University of Surrey

Test tubes in the lab Research in the ATI Dance Research

Considering a Teaching Framework to Support the Development of Transferable Skills in Engineering Undergraduate Students.

Chadha, Deesha. (2005) Considering a Teaching Framework to Support the Development of Transferable Skills in Engineering Undergraduate Students. Doctoral thesis, University of Surrey (United Kingdom)..

Available under License Creative Commons Attribution Non-commercial Share Alike.

Download (17MB) | Preview


The work in this thesis focuses upon research conducted in four departments of chemical engineering within Higher Education, in the UK. The work was carried out on the back of identified concerns which arose whilst working on a HEFCE-funded project which aimed to disseminate good practice for enhancing transferable skills teaching within engineering curricula. Evaluation data from the HEFCE-funded project suggested discrepancies between students' perceptions of skills development and those of academic practitioners. The purpose of this research was to establish exactly how students developed their transferable skills and addressed the question: what is the pattern through which undergraduate chemical engineering students in Higher Education effectively develop their transferable skills? Case study and grounded theory approaches were used in this research. In addition to understanding students' perceptions of developing skills, it was necessary to use that understanding to generate a framework which could adequately support the development of these skills. Research findings suggest that students learn differently at different levels of their undergraduate studies and that mode of assessment and student motivation in learning are recognised factors which influence student perceptions. It was possible to propose a theoretical model of curriculum development which could be used by academic practitioners in Higher Education to enhance skills development in undergraduates. It is recommended that the model be tested in other vocationally-orientated disciplines, for its impact value in light of recent Government initiated changes. The thesis contributes to the skills debate by: identifying contributory factors which support students' development of skills, highlighting issues for both students and academic practitioners involved with skills development, and proposing a framework of teaching which supports students' perceptions of learning.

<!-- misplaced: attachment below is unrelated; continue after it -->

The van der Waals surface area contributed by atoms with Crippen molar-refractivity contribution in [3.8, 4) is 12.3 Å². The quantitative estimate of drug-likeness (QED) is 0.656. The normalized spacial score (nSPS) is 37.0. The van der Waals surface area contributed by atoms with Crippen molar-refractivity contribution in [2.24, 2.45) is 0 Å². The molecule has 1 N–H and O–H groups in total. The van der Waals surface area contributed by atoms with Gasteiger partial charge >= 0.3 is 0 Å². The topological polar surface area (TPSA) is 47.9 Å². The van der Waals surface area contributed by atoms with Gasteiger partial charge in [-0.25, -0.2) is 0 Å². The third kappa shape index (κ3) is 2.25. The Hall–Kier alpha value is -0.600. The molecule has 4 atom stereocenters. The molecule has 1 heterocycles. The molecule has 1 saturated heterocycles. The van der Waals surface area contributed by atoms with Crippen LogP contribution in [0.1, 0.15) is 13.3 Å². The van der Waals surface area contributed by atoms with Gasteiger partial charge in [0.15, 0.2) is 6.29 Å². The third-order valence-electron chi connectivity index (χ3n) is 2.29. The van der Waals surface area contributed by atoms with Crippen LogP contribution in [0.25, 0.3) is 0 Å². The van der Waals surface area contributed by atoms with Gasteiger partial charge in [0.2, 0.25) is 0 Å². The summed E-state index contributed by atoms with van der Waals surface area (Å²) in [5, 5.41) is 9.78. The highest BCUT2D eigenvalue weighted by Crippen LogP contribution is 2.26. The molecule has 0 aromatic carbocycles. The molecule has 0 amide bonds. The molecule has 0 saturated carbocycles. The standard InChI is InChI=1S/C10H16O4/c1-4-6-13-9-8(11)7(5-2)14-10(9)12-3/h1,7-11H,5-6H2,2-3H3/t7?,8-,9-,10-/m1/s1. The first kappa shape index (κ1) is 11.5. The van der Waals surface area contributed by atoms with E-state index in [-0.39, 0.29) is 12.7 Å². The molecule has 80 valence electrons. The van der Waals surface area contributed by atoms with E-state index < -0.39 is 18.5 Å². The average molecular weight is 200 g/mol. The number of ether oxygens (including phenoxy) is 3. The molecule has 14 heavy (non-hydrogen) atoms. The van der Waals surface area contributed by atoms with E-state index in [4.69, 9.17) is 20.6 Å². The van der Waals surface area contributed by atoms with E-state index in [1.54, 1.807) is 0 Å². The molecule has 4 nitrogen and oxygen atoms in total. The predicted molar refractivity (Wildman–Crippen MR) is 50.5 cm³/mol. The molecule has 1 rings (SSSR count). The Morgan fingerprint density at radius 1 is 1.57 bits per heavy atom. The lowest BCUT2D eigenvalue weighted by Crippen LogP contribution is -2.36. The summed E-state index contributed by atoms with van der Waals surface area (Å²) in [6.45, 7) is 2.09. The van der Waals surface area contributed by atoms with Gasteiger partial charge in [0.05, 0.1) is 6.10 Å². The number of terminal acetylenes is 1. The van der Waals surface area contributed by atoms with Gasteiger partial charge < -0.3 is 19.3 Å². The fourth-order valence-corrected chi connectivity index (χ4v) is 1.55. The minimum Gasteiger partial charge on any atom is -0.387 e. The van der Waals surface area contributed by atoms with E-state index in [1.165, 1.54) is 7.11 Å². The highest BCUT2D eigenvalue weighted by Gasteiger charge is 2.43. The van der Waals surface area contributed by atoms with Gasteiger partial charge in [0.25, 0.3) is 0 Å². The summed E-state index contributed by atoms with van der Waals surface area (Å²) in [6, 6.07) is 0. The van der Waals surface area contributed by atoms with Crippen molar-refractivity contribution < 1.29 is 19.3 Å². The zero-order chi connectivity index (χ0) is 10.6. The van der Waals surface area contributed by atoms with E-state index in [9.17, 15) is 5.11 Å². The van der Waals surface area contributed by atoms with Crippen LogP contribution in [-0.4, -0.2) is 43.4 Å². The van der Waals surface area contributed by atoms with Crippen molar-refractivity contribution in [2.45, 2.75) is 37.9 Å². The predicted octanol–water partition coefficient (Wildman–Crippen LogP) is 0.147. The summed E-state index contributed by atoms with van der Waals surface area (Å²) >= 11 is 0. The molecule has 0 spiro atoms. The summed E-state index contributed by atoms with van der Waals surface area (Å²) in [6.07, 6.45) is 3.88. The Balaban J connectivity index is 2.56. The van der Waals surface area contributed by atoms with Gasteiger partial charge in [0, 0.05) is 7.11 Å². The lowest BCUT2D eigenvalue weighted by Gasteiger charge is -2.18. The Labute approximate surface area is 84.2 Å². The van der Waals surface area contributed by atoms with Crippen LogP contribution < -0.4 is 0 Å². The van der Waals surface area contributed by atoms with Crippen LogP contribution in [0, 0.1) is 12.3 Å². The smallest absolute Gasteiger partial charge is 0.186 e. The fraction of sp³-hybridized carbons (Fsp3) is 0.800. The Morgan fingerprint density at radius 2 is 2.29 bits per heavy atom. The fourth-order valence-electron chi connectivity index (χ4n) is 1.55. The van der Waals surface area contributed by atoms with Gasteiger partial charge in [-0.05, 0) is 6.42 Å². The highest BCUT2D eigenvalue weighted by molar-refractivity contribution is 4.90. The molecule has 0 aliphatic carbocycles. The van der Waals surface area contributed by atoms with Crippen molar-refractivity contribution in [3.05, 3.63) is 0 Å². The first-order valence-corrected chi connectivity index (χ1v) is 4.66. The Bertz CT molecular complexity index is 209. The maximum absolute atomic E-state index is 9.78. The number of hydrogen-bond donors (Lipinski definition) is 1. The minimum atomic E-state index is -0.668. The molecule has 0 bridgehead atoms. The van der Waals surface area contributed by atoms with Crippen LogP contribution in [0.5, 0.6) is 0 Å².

Item Type: Thesis (Doctoral)
Divisions : Theses
Authors : Chadha, Deesha.
Date : 2005
Additional Information : Thesis (Ph.D.)--University of Surrey (United Kingdom), 2005.
Depositing User : EPrints Services
Date Deposited : 30 Apr 2019 08:08
Last Modified : 20 Aug 2019 15:33

Actions (login required)

View Item View Item


Downloads per month over past year

Information about this web site

© The University of Surrey, Guildford, Surrey, GU2 7XH, United Kingdom.
+44 (0)1483 300800